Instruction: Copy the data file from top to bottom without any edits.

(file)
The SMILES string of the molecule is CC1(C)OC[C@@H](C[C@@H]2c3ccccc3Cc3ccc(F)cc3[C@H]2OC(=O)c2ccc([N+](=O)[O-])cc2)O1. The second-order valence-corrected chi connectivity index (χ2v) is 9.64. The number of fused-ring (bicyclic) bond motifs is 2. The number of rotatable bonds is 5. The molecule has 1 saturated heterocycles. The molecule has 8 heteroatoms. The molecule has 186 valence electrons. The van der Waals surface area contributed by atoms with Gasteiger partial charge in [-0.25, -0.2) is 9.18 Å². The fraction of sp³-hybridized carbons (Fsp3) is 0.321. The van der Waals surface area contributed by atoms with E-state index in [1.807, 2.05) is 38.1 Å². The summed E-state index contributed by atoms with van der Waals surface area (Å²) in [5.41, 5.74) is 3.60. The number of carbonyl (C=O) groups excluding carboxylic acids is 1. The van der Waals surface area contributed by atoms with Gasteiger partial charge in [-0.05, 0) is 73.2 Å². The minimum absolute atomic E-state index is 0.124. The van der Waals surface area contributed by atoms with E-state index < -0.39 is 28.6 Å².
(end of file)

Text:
The SMILES string of the molecule is CC1(C)OC[C@@H](C[C@@H]2c3ccccc3Cc3ccc(F)cc3[C@H]2OC(=O)c2ccc([N+](=O)[O-])cc2)O1. The second-order valence-corrected chi connectivity index (χ2v) is 9.64. The number of fused-ring (bicyclic) bond motifs is 2. The number of rotatable bonds is 5. The molecule has 1 saturated heterocycles. The molecule has 8 heteroatoms. The molecule has 186 valence electrons. The van der Waals surface area contributed by atoms with Gasteiger partial charge in [-0.25, -0.2) is 9.18 Å². The fraction of sp³-hybridized carbons (Fsp3) is 0.321. The van der Waals surface area contributed by atoms with E-state index in [1.807, 2.05) is 38.1 Å². The summed E-state index contributed by atoms with van der Waals surface area (Å²) in [5.41, 5.74) is 3.60. The number of carbonyl (C=O) groups excluding carboxylic acids is 1. The van der Waals surface area contributed by atoms with Gasteiger partial charge in [-0.05, 0) is 73.2 Å². The minimum absolute atomic E-state index is 0.124. The van der Waals surface area contributed by atoms with E-state index < -0.39 is 28.6 Å².